of the program by clicking on the stop button ( ) and you can simulate a reset by clicking on the 'reset' button
.

You can also control the execution of the program using the following icons: which allows you to
follow the execution step by step. Then, when you're finished with the debugging, you can always return to the
programming interface by clicking again on the debug button ( ).

There are many other features to discover in the KEIL IDE. You will easily discover them in first couple hours of
practice, and the more important of them will be presented along the rest of this tutorial.
This concludes this second part of the 89S52 tutorial. I now invite you to start building a real hardware project in the
next part.

89S52 microcontroller quick tutorial


Part 3: Basic Input/Output Operations
By Ibrahim Kamal
Last update: 27/10/10

Previous Part Next Part


In this third part of the 89s52 tutorial, we are going to study the basic structure and
configuration of I/O ports. Then we are going to apply this theory on simple experimental
projects, using a LED and switch, to experiment with the different I/O features of the
microcontroller.

At this point of the tutorial, we are going to transfer programs to the microcontroller, using an
ISP (In System Programmer). If you don't have one, you can build one here. Along all the
tutorial, we are going to use our ISP connector

3.1. I/O port detailed structure


It is important to have some basic notions about the structure of an I/O port in the 8051 architecture. You will notice
along this tutorial how this will affect our choices when it comes to connect I/O devices to the ports. Actually, the
I/O ports configuration and mechanism of the 8051 can be confusing, due to the fact that a pin acts as an output pin
as well as an input pin in the same time.

Figure 3.1.A shows the internal diagram of a single I/O pin of port 1. The first thing you have to notice, is that there
are two different direction for the data flow from the microcontroller's processor and the external pin: The Latch
value and the Pin value. The latch value is the value that the microcontroller tries to output on the pin, while the pin
value, is the actual logic state of the pin, regardless of the latch value that was set by the processor in the first place.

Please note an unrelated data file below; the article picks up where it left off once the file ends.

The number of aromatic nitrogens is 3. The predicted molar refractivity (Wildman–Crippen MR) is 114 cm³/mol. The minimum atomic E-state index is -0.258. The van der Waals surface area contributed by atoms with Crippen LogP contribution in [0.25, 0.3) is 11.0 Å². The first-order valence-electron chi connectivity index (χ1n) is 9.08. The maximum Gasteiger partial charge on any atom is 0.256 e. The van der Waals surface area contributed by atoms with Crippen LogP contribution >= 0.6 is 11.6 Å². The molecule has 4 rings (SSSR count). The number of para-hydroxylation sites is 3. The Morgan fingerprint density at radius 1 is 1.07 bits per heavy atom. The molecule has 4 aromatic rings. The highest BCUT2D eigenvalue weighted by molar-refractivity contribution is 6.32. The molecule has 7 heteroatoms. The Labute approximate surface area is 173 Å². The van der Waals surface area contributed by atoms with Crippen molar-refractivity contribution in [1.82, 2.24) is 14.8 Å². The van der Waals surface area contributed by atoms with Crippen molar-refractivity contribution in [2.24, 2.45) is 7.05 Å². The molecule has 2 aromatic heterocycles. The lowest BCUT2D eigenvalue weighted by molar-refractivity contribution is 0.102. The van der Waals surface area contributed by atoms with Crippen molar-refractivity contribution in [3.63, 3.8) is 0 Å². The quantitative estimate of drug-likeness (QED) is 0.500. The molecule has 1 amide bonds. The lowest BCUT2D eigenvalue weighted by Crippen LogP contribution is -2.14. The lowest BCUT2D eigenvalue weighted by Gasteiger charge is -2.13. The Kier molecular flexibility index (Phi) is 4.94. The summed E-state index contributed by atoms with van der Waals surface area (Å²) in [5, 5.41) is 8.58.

The microcontroller reads the state of a pin through the Pin value line, and writes through the latch value line. If you
imagine the behavior of the simple circuit in figure 3.1.A, you'll notice that the I/O pin should follow the voltage of
the Latch value, providing 5V through the pull-up resistor, or 0V by connecting the pin directly to the GND through
the transistor.

When the pin is pulled high by the pull-up resistor, the pin can output
5V but can also be used as an input pin, because there is no any risk
of short-circuit due to the presence of a resistor. This can be easily
verified by connecting the pin to 0V or to 5V, the two possible
outcomes are both unharmful for the microcontroller, and the PIN
value line will easily follow the value imposed by the external
connection.

Now imagine the opposite configuration, where the latch value would
be low, causing the pin to provide 0V, being directly connected to
GND through the transistor. If in this situation, an external device
tries to raise the pin's voltage to 5V, a short circuit will occur and
some damage may be
figure 3.1.A: Basic I/O pin internal diagram
made to the microcontroller's port or to the external device connected to that pin.

To summarize, in the 8051 architecture, to use a PIN as an input pin, you have to output '1', and the pin
value will follow the value imposed by the device connected to it (switch, sensor, etc...). If you plan to use the
pin as an output pin, then just output the required value without taking any of this in consideration.
Even if some ports like P3 and P0 can have a slightly different internal composition than P1, due to the dual